Samuel Fuller: Interviews
There are filmmakers with whom to do an interview seems to require superhuman effort. They do not like talking about themselves or commenting on their films; they answer the questions you have prepared with a single sentence (God forbid, with one word). They let you drench in your sweat, while you are fiercely trying to engage them in the interview. But then there are those with whom it is enough just to hint at a topic and you suddenly cannot stem the flow of words and, in the end, there is nothing for it but to listen enthusiastically and to nod to everything they say. Samuel Fuller also belonged to this group of eloquent filmmakers: he is described by all those who were lucky enough to chat with him as an immensely energetic, open and friendly chap, who loved talking not only about himself and his work but also about the cinema in general, politics and his beloved journalism.
Fuller never became conceited or bitter; he loved surrounding himself with young filmmakers, who greatly admired him and onto whom he could pass his experience. Apart from Truffaut and Godard, who like other contributors to Cahiers du Cinema discovered him in the 1950’s, he later counted among his friends from the younger filmmakers‘ generation also Wim Wenders, who always found a role to play for Fuller in his new film, and Mika Kaurismäki with Jim Jarmusch, who liked cooperating with him as well. In Hollywood, he was extolled by Peter Bogdanovich, Steven Spielberg and Jonathan Demme. In Adam Simon’s documentary The Typewriter, the Rifle & the Movie Camera from 1996, in which Fuller appears aged but still active, Martin Scorsese and Quentin Tarantino together with Jim Jarmusch and Tim Robbins declare their cinephilic love for Fuller.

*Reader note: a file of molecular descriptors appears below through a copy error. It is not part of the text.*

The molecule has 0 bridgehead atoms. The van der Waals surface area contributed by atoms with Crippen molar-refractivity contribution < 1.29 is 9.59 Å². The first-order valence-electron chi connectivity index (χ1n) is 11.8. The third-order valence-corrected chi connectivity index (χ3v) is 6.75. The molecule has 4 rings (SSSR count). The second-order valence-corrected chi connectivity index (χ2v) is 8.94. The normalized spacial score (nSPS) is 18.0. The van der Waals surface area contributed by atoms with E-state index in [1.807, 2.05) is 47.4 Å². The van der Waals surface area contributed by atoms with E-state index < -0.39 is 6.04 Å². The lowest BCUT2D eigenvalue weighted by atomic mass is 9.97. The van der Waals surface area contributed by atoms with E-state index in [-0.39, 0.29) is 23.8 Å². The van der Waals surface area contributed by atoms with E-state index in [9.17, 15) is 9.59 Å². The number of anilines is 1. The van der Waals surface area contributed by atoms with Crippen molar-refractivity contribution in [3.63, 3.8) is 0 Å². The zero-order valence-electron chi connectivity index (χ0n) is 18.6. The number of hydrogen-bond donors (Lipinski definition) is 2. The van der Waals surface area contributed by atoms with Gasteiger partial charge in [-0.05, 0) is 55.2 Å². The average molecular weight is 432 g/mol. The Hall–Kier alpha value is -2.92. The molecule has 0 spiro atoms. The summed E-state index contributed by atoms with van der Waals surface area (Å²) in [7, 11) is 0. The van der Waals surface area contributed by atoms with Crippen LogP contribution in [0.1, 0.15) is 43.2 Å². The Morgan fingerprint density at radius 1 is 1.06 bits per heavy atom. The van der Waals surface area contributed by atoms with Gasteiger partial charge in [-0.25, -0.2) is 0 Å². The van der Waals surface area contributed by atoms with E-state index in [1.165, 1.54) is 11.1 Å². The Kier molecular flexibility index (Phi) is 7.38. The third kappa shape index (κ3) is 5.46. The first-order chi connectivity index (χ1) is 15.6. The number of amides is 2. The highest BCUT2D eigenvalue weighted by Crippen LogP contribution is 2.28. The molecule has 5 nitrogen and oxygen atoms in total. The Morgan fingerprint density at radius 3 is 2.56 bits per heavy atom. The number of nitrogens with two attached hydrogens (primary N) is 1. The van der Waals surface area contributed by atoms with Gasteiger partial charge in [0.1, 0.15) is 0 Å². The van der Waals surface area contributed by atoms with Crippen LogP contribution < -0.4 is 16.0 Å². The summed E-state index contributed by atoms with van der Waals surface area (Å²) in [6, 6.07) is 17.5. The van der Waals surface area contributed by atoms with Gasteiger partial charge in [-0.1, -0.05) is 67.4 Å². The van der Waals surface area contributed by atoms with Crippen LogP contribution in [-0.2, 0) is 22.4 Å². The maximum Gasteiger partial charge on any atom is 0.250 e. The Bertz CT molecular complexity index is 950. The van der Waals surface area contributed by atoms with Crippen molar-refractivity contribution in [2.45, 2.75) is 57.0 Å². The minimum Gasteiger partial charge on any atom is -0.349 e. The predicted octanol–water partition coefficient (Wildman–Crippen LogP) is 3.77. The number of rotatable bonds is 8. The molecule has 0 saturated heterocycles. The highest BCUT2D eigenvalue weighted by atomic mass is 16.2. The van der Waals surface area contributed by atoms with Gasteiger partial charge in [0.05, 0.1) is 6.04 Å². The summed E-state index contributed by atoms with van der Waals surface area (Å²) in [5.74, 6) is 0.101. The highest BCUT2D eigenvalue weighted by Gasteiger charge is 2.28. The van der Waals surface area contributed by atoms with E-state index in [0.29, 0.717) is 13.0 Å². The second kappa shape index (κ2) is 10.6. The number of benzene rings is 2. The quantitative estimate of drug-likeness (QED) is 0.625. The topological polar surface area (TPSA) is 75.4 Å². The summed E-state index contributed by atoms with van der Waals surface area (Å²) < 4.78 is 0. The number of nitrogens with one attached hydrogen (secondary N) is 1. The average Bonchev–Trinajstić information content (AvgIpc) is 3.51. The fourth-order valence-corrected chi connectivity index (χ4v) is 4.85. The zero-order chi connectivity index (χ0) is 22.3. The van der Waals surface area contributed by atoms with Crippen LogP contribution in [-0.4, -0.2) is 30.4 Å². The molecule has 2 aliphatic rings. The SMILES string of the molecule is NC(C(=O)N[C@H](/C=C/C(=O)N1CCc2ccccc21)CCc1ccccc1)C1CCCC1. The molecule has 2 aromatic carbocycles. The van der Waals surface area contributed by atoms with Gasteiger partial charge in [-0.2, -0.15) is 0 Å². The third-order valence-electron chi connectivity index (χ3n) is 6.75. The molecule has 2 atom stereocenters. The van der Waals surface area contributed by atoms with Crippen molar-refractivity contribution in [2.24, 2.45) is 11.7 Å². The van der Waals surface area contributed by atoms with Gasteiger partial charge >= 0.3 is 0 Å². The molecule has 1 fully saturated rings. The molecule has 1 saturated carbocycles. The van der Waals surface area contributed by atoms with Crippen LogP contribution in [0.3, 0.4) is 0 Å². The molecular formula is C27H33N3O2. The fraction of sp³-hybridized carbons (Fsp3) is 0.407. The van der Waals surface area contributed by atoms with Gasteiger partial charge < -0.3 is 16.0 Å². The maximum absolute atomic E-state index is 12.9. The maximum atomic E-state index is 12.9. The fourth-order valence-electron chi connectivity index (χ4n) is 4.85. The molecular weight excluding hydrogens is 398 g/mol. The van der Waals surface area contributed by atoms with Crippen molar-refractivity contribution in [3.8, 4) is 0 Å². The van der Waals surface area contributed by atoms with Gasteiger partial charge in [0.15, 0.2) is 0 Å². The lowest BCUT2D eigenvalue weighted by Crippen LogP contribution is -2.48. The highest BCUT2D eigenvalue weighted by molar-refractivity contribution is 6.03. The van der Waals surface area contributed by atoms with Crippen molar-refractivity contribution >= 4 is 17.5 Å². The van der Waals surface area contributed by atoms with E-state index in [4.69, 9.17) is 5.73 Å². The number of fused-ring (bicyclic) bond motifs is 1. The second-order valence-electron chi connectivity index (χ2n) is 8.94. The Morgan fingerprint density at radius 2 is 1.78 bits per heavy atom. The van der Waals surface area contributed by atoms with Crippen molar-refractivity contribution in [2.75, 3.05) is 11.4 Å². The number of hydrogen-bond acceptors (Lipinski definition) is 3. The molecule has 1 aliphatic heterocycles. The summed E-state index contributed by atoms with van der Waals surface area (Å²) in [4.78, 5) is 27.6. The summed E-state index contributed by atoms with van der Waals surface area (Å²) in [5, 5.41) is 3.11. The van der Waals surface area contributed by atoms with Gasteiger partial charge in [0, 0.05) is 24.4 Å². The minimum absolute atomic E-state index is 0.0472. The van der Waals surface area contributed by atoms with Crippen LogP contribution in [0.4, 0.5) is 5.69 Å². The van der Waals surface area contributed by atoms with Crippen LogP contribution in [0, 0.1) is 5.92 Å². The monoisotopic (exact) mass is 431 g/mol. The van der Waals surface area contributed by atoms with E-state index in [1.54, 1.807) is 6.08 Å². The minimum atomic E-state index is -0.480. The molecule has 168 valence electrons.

This year, in relation to the hundredth anniversary of the director’s birthday, a book of interviews appeared on American book market, published by University Press of Mississippi as part of Conversations with Filmmakers series. The popular book series of interviews with world-known filmmakers has been being published from as early as the end of the 1990’s, and the slim, hundred-and-sixty-pages-long volume of Samuel Fuller: Interviews belongs to the eighty published so far. The American film critic, teacher and editor-in-chief of Conversations with Filmmakers Gerald Peary, who is also the author of early volumes dedicated to Quentin Tarantino (1998) and John Ford (2001), deserves the credit for making particular interviews with this extraordinary film auteur accessible again in a comprehensive manner.